I also read somewhere, I don't remember where, a letter to the editor that an attendee at a Simcha received a compliment that the Jews always treat the waiters with respect and thank them, and things like that, so that kind of allowed me to breathe a sigh of relief. I just think it's important for people (Jews and non-Jews alike) to treat people with respect.
On a side note, last year, I had a few friends over for a Shabbos meal. My parents were away, so it me, my friends, and my older brother who was about 22 at the time. I'm not saying these kids had to hit on him and flirt all day. But some
girls enraged me by their behavior. They didn't say Good Shabbos to him, didn't even look him in the face, and they even shifted the chairs so that they don't come in a 10-foot-radius of him ( he's not ugly, and he doesn't smell, either). They never asked him to pass anything. They basically treated him like he wasn't there. Once he left the room, it livened up. I thought that was so rude. I know one of my friends in particular, she knows who she is, and she knows I appreciate it--is always friendly to my brother. She talks to him like a mentsch, even engages in deep conversation, but does not flirt at all. Why is this not common practice? We're all brainwashed that talking to boys is soo wrong and bad and all that, but ignoring someone (especially your friend's 100% harmless brother) is worse in my book. I look at those girls as rude, and the girl(s?) who actually spoke to him as fine Bais Yaakov girls. They understand that you have to be a mentsch, and treat everyone like they're human.
Now, just to undo a little judgementalness, I know they did not mean to be rude and all that, and they were shy...just pointing out another glitch in the system we call Bais Yaakov.
Rage Against The Jeans
Okay, so, denim is not the right "Ruach," right? So why is it okay to wear in camp?
In high school, they preached all about how denim is not the right ruach, it's not for princesses, and blah, blah, blah. Those lovely Smart-alecks--ahem, teachers- knew exactly what they were doing-they did such a great job at showing us how bad denim is, that I own more denim than I can keep track of.
In fact, I debated the whole denim issue in Seminary one day this year, all while wearing a denim skirt (the one I am wearing now---hmmm). And this teacher agreed that denim is not the right "ruach," and you would never see a princess in a denim skirt, yadda yadda yadda. But to redeem herself, just so we don't think she's "crazy or anything, " she admitted that she just, "bought my 12 year old daughter a denim skirt yesterday." So don't tell me it's wrong. Don't tell me not to wear denim, if you buy it for your Bat Mitzvah.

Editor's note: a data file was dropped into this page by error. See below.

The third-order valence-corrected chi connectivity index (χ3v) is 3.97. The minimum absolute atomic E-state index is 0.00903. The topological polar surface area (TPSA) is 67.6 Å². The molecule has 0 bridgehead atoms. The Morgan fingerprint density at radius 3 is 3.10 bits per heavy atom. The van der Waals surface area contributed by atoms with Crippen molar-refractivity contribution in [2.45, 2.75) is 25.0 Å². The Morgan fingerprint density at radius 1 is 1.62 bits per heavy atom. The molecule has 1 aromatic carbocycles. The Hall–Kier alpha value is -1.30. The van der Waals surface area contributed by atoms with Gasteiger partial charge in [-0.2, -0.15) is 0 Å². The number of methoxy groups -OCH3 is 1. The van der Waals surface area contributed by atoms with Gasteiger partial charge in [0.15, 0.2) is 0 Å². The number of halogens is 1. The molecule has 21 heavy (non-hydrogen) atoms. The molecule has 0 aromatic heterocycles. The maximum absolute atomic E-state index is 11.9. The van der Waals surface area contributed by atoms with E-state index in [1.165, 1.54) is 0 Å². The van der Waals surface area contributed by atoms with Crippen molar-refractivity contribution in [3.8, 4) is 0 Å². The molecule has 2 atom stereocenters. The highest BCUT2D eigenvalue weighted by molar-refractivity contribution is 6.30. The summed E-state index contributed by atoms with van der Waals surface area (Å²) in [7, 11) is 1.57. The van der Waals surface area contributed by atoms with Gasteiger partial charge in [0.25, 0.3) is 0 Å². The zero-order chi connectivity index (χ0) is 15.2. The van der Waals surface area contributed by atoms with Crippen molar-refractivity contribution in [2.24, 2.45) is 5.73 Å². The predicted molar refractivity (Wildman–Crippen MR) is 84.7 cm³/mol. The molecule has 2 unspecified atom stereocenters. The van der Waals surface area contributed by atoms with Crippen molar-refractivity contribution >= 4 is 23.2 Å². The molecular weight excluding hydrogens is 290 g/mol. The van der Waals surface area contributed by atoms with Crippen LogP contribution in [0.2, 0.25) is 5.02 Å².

So I don't get it. The whole thing they always tell us is that we should never forget who/where we came from, that we are Am HaNivchar (The chosen nation) and all that. If that's the case, and denim is sooo bad when you are in Brooklyn, why should you be allowed to wear denim in camp? You're still the same princess you were before you got on the bus
. People say the same thing for pants, which is obviously a halacha issue, while the denim thing is an image issue. If you don't wear pants in Brooklyn, don't wear them in Florida. You bet. If you don't wear denim in Brooklyn, don't wear it in camp.
This whole not wearing denim thing is just dumb. Instead of preaching about a fabric, try telling your students about dressing b'tznius according to Halacha, not the image you have in mind for your school or whatever.
And about the guys. What's so bad about the guys wearing jeans? They don't have to be baggy and faded and all that becuase that simply doesn't look respectable. But what about nice, dark straight jeans, and those sqaure-toe shoes...(how hot!?
) What's wrong with that? They still look put-together and all that. Why should guys have to lose out on wearing Jeans becuase people are going to judge them based on it?
This is what the community has come to, people. Judging people by the fabric they wear. Don't you think that's a bit much?